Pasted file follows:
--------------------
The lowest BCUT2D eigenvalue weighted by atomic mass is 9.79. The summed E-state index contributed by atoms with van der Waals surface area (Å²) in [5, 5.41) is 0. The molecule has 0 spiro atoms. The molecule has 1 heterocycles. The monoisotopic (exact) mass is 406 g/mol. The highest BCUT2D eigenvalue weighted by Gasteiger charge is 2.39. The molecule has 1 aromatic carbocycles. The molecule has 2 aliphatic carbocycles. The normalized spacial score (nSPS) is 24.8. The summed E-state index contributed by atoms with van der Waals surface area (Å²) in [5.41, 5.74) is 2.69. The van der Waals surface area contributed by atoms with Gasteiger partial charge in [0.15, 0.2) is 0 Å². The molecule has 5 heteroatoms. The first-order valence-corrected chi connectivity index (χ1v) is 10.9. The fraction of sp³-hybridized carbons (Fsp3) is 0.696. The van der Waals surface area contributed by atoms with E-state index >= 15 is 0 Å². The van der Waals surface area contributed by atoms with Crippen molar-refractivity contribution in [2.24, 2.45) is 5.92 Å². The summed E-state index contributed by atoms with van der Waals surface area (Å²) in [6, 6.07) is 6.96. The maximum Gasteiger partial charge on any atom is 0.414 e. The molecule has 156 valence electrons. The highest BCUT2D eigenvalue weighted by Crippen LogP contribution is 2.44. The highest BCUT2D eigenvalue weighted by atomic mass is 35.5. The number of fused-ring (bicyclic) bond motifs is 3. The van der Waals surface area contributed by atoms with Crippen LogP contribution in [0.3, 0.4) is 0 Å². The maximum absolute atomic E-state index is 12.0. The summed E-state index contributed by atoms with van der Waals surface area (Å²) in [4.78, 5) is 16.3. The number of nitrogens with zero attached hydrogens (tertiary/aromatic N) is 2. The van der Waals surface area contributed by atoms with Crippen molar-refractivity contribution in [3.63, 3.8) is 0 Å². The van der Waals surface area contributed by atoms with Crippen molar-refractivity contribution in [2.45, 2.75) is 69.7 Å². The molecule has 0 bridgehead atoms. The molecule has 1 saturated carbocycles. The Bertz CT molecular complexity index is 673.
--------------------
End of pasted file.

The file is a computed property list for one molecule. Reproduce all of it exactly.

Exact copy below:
The lowest BCUT2D eigenvalue weighted by atomic mass is 9.79. The summed E-state index contributed by atoms with van der Waals surface area (Å²) in [5, 5.41) is 0. The molecule has 0 spiro atoms. The molecule has 1 heterocycles. The monoisotopic (exact) mass is 406 g/mol. The highest BCUT2D eigenvalue weighted by Gasteiger charge is 2.39. The molecule has 1 aromatic carbocycles. The molecule has 2 aliphatic carbocycles. The normalized spacial score (nSPS) is 24.8. The summed E-state index contributed by atoms with van der Waals surface area (Å²) in [5.41, 5.74) is 2.69. The van der Waals surface area contributed by atoms with Gasteiger partial charge in [0.15, 0.2) is 0 Å². The molecule has 5 heteroatoms. The first-order valence-corrected chi connectivity index (χ1v) is 10.9. The fraction of sp³-hybridized carbons (Fsp3) is 0.696. The van der Waals surface area contributed by atoms with E-state index >= 15 is 0 Å². The van der Waals surface area contributed by atoms with Crippen molar-refractivity contribution in [2.24, 2.45) is 5.92 Å². The summed E-state index contributed by atoms with van der Waals surface area (Å²) in [6, 6.07) is 6.96. The maximum Gasteiger partial charge on any atom is 0.414 e. The molecule has 156 valence electrons. The highest BCUT2D eigenvalue weighted by Crippen LogP contribution is 2.44. The highest BCUT2D eigenvalue weighted by atomic mass is 35.5. The number of fused-ring (bicyclic) bond motifs is 3. The van der Waals surface area contributed by atoms with Crippen LogP contribution in [0.3, 0.4) is 0 Å². The maximum absolute atomic E-state index is 12.0. The summed E-state index contributed by atoms with van der Waals surface area (Å²) in [4.78, 5) is 16.3. The number of nitrogens with zero attached hydrogens (tertiary/aromatic N) is 2. The van der Waals surface area contributed by atoms with Crippen molar-refractivity contribution in [3.63, 3.8) is 0 Å². The van der Waals surface area contributed by atoms with Crippen molar-refractivity contribution in [2.45, 2.75) is 69.7 Å². The molecule has 0 bridgehead atoms. The molecule has 1 saturated carbocycles. The Bertz CT molecular complexity index is 673.